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Computerworld Cloud Computing

IDG Contributor Network: In an effort to get its house in order, Docker containerizes and ships out its CEO

Big changes for Docker Inc. What’s behind them, and what does it mean?

News that Docker Inc., the commercial organization behind the open source Docker initiative, has replaced its CEO will come as a shock to many, and not to others. I recently covered some PR blunders that Docker has made but these, to be honest, are simply symptoms of a far more serious malady — a company that has a massive valuation, huge interest, a growing ecosystem but is under pressure to tie that all together into a viable business. Quite simply, Docker (the open source project) is far more successful than its eponymously named commercial entity and there is pressure for that to change. Indeed, recently I took part in a panel discussing the recent DockerCon conference and all it means for the business.

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Computerworld Cloud Computing

IDG Contributor Network: Kimble launches A.I.-enabled PSA — buzzwords or innovation?

Kimble first came to my attention awhile ago after I’d written a few commentaries about the broader professional services automation (PSA) space.

PSA is a space of huge growth as increasingly more organizations move to services-based models. Along with this customer growth, there is a corresponding increase in vendor activity. FinancialForce claims PSA dominance, at least when it comes to integrated financial/PSA offerings, and this dominance has been their main vector of attack against arch rival (and also a vendor offering a combined ERP/PSA product) NetSuite.

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IDG Contributor Network: What happens when ‘Net Neutrality’ becomes ‘Pay-To-Play’?

Net neutrality is like a public park that anyone can use. ‘Pay-To-Play’ is a private club that only rich members use.

What happens to the internet when access isn’t equal? (Or to paraphrase George Orwell in Animal Farm, “We’re all equal, but some are more equal than others”). 

How could this impact consumers, businesses and non-profits?

“Ajit Pai, the chairman of the Federal Communications Commission outlined a sweeping plan to loosen the government’s oversight of high-speed internet providers, a rebuke of a landmark policy approved two years ago to ensure that all online content is treated the same by the companies that deliver broadband service to Americans”, reports the NYT.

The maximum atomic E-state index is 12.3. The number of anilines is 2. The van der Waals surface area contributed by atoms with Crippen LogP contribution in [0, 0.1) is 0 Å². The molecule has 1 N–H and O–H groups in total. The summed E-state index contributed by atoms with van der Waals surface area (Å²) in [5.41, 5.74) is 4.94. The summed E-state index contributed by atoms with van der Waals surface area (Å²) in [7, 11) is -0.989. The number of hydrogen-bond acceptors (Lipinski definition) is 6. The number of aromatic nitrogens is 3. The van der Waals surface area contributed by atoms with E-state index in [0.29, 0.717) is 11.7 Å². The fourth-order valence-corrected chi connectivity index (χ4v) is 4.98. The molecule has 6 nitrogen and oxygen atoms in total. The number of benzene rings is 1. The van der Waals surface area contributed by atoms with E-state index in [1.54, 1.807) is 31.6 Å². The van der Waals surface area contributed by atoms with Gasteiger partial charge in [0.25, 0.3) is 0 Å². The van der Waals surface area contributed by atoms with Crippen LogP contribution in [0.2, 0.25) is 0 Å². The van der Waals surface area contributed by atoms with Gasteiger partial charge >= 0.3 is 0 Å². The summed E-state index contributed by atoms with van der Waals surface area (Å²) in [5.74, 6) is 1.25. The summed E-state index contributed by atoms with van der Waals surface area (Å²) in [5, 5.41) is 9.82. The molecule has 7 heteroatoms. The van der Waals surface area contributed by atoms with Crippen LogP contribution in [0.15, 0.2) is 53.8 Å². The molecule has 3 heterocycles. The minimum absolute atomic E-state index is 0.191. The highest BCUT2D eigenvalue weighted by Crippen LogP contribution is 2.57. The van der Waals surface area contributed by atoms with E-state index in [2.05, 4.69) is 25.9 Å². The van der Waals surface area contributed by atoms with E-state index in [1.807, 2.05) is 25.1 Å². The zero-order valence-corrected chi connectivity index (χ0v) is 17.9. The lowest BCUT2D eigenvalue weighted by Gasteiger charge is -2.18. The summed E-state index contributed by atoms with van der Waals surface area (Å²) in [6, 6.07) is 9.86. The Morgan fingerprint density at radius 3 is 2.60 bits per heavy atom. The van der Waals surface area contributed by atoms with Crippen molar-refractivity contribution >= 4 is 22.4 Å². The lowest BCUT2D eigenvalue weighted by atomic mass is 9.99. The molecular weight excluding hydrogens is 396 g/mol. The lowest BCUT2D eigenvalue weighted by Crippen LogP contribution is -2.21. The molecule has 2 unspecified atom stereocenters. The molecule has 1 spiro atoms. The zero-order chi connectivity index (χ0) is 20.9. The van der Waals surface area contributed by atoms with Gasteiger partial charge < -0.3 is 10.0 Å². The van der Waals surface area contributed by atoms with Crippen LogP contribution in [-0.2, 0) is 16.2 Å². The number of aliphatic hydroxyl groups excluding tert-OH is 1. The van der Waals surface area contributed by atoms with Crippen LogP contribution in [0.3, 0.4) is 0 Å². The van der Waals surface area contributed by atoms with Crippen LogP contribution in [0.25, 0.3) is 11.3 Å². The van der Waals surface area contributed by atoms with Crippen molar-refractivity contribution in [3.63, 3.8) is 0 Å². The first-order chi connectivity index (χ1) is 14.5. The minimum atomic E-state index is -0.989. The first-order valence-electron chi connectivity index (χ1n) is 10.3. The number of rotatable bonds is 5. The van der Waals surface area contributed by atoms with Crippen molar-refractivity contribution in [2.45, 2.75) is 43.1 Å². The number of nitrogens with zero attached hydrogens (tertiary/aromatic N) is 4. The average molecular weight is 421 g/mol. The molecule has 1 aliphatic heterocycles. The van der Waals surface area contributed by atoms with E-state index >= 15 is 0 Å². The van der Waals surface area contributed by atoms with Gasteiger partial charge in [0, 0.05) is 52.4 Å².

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CIO Cloud Computing

IDG Contributor Network: Move to the cloud: The barriers are all removed

Still have concerns about moving to the cloud? It’s time to take another look. Like you, I was skeptical, risk-averse, downright nervous. Since overcoming my self-induced psychological roadblocks, I finally drank the Kool-Aid. I have not purchased an on-premise application in over five years. I’ve bought only cloud technology and have never looked back. Historical barriers I was concerned about relating to flexibility, cost, staffing and most importantly security are now gone, or reduced significantly to remove any obstacles to full-scale adoption. I am now looking at the competition…in my rear-view mirror.

Flexibility

With an on-premise architecture, enhancements to your platform may require additional investments in hardware, software and networking to mention a few. These cannot only be expensive, but take considerable time to implement. With a cloud platform, enhancements can be a mere phone call away, reducing your implementation time significantly.

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CIO Cloud Computing

IDG Contributor Network: Move to the cloud: The barriers are all removed